10. General Effects of Air Pollution • Many air pollutants have synergistic effects • Do greater damage to the lungs than a combination of the two pollutants would be expected to do based on their separate effects

  11. Air Pollutants • 200 air pollutants recognized and assessed by US EP and listed in Clean Water Act • Primary pollutants • Emitted directly into the air • Carbon monoxide (58%), volatile organic compounds (11%), nitrogen oxides (15%), sulfur oxides (13%), and particulates (3%) • Secondary pollutants • Produced through reactions between primary pollutants and normal atmospheric compounds

  12. Primary and Secondary Pollutants • Natural pollutant exceed anthropogenic pollutants (other than sulfur and nitrogen oxides) • Release of sulfur dioxide from volcanic eruptions. • Release of hydrogen sulfide • Geysers and hot springs • Biological decay in bogs and marshes • Release of ozone in the lower atmosphere as a result of unstable meteorological conditions • Emission of particles from wildfires and windstorms • Natural hydrocarbon seeps

  13. Criteria Pollutants • There are six criteria pollutants • Sulfur dioxide • Nitrogen oxides • Carbon monoxide • Ozone • Particulates • Lead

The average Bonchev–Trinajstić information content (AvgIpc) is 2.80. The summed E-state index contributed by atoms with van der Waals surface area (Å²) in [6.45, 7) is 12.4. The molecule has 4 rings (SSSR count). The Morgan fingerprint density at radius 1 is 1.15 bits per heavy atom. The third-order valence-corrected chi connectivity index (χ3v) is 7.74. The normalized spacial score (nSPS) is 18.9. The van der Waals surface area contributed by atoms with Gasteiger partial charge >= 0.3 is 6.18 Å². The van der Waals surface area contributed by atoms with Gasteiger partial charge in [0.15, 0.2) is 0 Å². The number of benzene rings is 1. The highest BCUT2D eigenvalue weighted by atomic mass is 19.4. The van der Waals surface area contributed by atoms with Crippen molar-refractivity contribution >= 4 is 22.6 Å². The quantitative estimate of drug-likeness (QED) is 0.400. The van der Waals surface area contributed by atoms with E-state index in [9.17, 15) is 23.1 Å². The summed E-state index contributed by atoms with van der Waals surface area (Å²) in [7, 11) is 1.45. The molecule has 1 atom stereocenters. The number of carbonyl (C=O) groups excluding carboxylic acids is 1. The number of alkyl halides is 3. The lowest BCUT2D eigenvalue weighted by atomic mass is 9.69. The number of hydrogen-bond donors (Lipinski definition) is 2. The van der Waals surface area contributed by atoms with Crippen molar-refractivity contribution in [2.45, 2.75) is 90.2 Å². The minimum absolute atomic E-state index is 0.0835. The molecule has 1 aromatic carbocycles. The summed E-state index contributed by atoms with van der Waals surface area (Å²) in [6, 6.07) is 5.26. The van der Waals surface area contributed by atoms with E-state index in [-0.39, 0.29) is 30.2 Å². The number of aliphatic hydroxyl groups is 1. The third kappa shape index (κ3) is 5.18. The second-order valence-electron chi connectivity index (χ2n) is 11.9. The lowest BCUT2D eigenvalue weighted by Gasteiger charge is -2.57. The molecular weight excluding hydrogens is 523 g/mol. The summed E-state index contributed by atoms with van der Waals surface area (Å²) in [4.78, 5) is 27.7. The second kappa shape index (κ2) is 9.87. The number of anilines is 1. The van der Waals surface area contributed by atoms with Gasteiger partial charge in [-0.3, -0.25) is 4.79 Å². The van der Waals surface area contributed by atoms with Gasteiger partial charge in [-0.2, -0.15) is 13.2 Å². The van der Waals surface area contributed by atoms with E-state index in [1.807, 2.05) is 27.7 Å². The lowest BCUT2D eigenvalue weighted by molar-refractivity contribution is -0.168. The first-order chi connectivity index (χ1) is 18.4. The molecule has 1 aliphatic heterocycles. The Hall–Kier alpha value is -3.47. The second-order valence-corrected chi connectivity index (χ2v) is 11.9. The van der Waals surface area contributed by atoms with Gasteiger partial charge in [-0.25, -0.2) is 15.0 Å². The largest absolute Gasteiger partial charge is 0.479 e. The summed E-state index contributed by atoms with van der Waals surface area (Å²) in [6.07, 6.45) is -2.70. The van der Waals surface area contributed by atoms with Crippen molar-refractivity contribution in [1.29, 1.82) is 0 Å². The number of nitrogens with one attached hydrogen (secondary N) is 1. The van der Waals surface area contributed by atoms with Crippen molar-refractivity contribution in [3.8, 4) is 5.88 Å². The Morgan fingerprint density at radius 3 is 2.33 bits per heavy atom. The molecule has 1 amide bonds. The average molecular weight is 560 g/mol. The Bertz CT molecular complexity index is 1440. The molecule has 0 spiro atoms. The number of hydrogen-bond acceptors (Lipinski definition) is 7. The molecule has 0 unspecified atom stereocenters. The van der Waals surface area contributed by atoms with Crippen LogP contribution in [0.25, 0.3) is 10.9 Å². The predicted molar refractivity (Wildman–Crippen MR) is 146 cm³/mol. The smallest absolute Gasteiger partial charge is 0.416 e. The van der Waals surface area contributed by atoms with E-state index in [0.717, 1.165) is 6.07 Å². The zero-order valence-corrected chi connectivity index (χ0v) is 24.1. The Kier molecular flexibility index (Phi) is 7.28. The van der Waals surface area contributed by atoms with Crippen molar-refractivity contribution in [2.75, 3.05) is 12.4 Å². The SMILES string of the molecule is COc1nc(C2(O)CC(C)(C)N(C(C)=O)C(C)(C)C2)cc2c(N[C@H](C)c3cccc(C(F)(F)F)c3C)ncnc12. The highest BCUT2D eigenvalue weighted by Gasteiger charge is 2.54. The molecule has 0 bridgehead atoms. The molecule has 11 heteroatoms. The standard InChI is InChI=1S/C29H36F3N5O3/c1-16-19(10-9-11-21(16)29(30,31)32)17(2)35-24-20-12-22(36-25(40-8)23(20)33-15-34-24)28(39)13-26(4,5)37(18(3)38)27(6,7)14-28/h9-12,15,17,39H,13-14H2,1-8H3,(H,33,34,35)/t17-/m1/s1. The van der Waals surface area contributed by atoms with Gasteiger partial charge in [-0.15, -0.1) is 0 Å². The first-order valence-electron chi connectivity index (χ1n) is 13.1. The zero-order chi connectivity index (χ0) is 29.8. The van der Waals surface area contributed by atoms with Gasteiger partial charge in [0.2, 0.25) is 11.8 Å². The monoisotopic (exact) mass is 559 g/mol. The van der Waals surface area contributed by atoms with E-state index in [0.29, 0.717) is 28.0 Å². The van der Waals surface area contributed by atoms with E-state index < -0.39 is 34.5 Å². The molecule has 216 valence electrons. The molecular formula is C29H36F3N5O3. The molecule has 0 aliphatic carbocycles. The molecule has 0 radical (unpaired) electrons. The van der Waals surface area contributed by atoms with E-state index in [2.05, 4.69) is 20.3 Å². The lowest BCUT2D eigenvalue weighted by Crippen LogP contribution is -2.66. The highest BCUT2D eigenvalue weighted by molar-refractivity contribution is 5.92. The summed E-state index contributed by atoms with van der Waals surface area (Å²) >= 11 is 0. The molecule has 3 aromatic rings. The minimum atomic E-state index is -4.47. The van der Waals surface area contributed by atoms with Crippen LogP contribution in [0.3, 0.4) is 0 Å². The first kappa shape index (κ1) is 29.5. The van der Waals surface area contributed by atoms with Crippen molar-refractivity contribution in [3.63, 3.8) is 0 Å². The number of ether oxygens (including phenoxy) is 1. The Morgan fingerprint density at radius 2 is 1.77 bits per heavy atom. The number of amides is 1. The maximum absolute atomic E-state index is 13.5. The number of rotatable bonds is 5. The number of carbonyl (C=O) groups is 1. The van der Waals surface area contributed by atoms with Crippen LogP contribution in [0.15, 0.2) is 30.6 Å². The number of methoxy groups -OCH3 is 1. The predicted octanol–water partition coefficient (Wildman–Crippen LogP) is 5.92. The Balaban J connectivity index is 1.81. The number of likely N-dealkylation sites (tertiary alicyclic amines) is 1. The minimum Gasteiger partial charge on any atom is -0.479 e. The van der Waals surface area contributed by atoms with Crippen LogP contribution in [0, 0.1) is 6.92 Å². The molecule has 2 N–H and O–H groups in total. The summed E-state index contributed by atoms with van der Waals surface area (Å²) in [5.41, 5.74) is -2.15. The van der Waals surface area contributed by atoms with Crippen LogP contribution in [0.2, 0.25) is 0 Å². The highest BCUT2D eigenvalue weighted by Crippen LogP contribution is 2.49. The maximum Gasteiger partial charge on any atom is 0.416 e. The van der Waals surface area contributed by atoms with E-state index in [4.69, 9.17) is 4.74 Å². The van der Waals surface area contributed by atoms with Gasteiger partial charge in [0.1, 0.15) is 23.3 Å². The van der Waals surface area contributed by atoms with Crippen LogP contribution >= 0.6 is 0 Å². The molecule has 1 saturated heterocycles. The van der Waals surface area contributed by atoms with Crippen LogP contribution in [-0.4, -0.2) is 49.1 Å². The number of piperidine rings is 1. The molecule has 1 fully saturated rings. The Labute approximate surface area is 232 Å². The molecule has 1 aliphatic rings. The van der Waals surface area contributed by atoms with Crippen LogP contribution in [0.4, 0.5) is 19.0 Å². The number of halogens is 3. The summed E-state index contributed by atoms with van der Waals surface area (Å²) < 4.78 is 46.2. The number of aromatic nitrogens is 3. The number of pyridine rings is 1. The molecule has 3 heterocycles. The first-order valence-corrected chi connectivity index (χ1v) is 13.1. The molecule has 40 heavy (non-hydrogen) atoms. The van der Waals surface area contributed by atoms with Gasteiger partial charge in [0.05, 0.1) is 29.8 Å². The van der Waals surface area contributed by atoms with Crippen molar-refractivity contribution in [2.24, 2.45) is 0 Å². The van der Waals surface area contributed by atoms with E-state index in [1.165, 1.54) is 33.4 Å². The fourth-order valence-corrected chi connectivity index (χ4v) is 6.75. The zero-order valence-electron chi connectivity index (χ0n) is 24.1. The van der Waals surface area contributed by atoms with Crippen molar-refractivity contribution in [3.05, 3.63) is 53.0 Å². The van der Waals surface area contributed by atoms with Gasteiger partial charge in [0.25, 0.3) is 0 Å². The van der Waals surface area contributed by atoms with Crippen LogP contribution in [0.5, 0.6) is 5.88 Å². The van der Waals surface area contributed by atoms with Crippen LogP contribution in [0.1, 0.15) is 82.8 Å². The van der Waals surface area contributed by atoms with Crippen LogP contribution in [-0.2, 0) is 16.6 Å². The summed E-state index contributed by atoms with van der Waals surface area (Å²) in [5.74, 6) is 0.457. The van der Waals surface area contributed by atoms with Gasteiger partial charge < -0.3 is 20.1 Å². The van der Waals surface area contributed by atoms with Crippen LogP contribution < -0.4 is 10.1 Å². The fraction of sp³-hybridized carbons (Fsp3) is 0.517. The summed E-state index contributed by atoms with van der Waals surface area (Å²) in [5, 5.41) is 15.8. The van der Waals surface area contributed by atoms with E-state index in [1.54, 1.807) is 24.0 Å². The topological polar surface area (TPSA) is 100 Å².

14. Sulfur Dioxide • SO2 • Colorless odorless gas • Once emitted can be converted to sulfate • Removed from atmosphere by wet or dry deposition • Major human sources: • coal power plants • industrial processes

  15. Sulfur Dioxide • Adverse effects depend on dose and concentration • Injury or death to animals and plants • Corrosion of paint and metals • Important precursor to acid rain

  16. Nitrogen Oxides • Occur in many forms in the atmosphere but largely emitted in two forms: • Nitric oxide - NO • Nitrogen dioxide - NO2 • A yellow-brown to reddish-brown gas • May be converted to NO32- • Both subject to emissions regulation and contribute to smog • NO2 major contributor to acid rain

  17. Nitrogen Oxides • Nearly all NO2 emitted from human sources • Combustion of fossil fuels • Environmental effects • Irritate eyes and mucous membranes • Suppress plant growth • However, when convert to nitrate may promote plant growth

  18. Carbon Monoxide • CO is a colorless, odorless gas • Even at low concentrations is extremely toxic to humans • Binds to hemoglobin in blood • 90% of CO in atmosphere comes from natural sources • 10% comes from fires, cars, and incomplete burning of organic compounds